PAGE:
“A handful of researchers has used the Haldimand collection to write about specific players in the wilderness war, such as Butler’s Rangers, McKee and the Girtys, but until Fitzpatrick, no one has told the story of the fight for the Ohio Country in its entirety.” 

--“Smoke and Fire” magazine
"Wilderness War on the Ohio by Alan Fitzpatrick details the British and Indian alliance in the fight to put down the American rebellion west of the Allegheny mountains....
Fitzpatrick makes no commentary in favor of one side or the other in the book.... It’s a very poignant story. It will move anybody."

--Betsy Bethel
Associate Editor for
Arts & Living
Wheeling News-Register
Wilderness War on the Ohio by Alan Fitzpatrick 

Based upon research taken from the National Archives of Canada and the British War Museum, Wilderness War on the Ohio tells, for the first time from the British and Indian perspective, the untold story of the savage battle for British and Indian control of what we now call Ohio and the Upper Ohio Valley, including Wheeling and colonial Fort Henry, during the American Revolution, 1777-1783. 

In Part One, Wilderness War on the Ohio delves into the true nature of Indian wilderness warfare and how the lessons learned by the British from over twenty years of fighting Indians were employed in the savage battle against the American colonial frontier during the American Revolution. 

Part Two of Wilderness War on the Ohio reveals through quotes from previously undisclosed letters and military dispatches the thoughts of British officers and white partisans fighting with the Indians against the American frontier. We hear the words of Governor Hamilton, “The Hair Buyer” of Detroit, white renegade Simon Girty of the British Indian Department, Shawnee war chief Black Snake, Captain Henry Bird of the King’s 8th Regiment in Kentucky, and Captain William Caldwell of Butler’s Rangers who defeated Daniel Boone at Blue Licks, to name but a few.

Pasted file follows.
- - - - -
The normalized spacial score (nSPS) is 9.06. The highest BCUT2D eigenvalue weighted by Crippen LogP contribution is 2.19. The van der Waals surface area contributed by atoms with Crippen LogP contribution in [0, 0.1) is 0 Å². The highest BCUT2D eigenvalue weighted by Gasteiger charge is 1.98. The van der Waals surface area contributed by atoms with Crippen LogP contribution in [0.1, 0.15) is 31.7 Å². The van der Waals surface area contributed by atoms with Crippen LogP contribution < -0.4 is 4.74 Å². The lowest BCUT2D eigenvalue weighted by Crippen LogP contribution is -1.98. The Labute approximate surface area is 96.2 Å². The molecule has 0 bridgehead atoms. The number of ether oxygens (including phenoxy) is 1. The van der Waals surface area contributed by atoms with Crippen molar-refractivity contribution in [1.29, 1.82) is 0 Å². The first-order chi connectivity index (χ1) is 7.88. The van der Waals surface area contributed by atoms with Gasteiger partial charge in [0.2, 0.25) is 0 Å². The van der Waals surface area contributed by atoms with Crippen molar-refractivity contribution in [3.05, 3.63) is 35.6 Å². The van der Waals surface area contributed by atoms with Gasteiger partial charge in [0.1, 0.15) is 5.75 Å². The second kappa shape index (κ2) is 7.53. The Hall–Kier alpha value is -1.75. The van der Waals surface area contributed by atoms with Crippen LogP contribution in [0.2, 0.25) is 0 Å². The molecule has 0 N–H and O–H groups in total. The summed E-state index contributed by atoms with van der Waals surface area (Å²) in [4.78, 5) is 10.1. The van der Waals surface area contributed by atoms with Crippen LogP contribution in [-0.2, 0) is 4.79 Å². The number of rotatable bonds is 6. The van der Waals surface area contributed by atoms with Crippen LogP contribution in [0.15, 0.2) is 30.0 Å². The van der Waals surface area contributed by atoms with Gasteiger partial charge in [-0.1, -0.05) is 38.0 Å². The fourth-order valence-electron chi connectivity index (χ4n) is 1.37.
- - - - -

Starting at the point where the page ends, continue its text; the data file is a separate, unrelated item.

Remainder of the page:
Lord Germain to Governor Hamilton, Detroit, 1777

“It is His Majesty’s Resolution that the most vigorous efforts should be made and every means employed for crushing the Rebellion. The King commands you should assemble as many of the Indians as possible and employ them upon the frontiers of Virginia and Pennsylvania.” 

Simon Girty to Captain Lernoult, Detroit, 1778“

The Wyandots brought here their prisoners from Kentucke. There is no account of the Rebels leaving Tuscarawas. I intend to go there directly, turn them out, and burn it.” 

Matthew Elliott, intelligence from the Ohio Country, 1781

“Three prisoners were brought in to the Shawanese villages by a party taken upon the Ohio. They say they were deserters from Wheeling, a Rebel post upon the ohio below Fort Pitt.” 

Captain Caldwell, Rangers, to Major DePeyster, Detroit 1782

“Simon Girty arrived last night who informs me that the Delaware burnt Crawford and two Captains after torturing them. They came out here on a party of pleasure.”

Wilderness War on the Ohio was edited by Sylvia Rutledge, a Wheeling native now living in Pittsburgh, Pennsylvania. As historian, researcher, writer and editor, she has devoted much of her time to understanding colonial Western Pennsylvania, West Virginia and Ohio from the French and Indian War Period through the American Revolution.

Illustrations and maps in the book were provided by Anne Foreman, whose drawings have brought to life the anguish, hardship and suffering endured by native-American Indian and frontier settler alike who lived through one of the most dark and troubling times of early American history.

Wilderness War on the Ohio
by Alan Fitzpatrick
$24.95, plus shipping and handling
ISBN 0-9776147-0-0
© 2010 Alan Fitzpatrick
Background image by Anne Foreman is taken from Wilderness War on the Ohio by Alan Fitzpatrick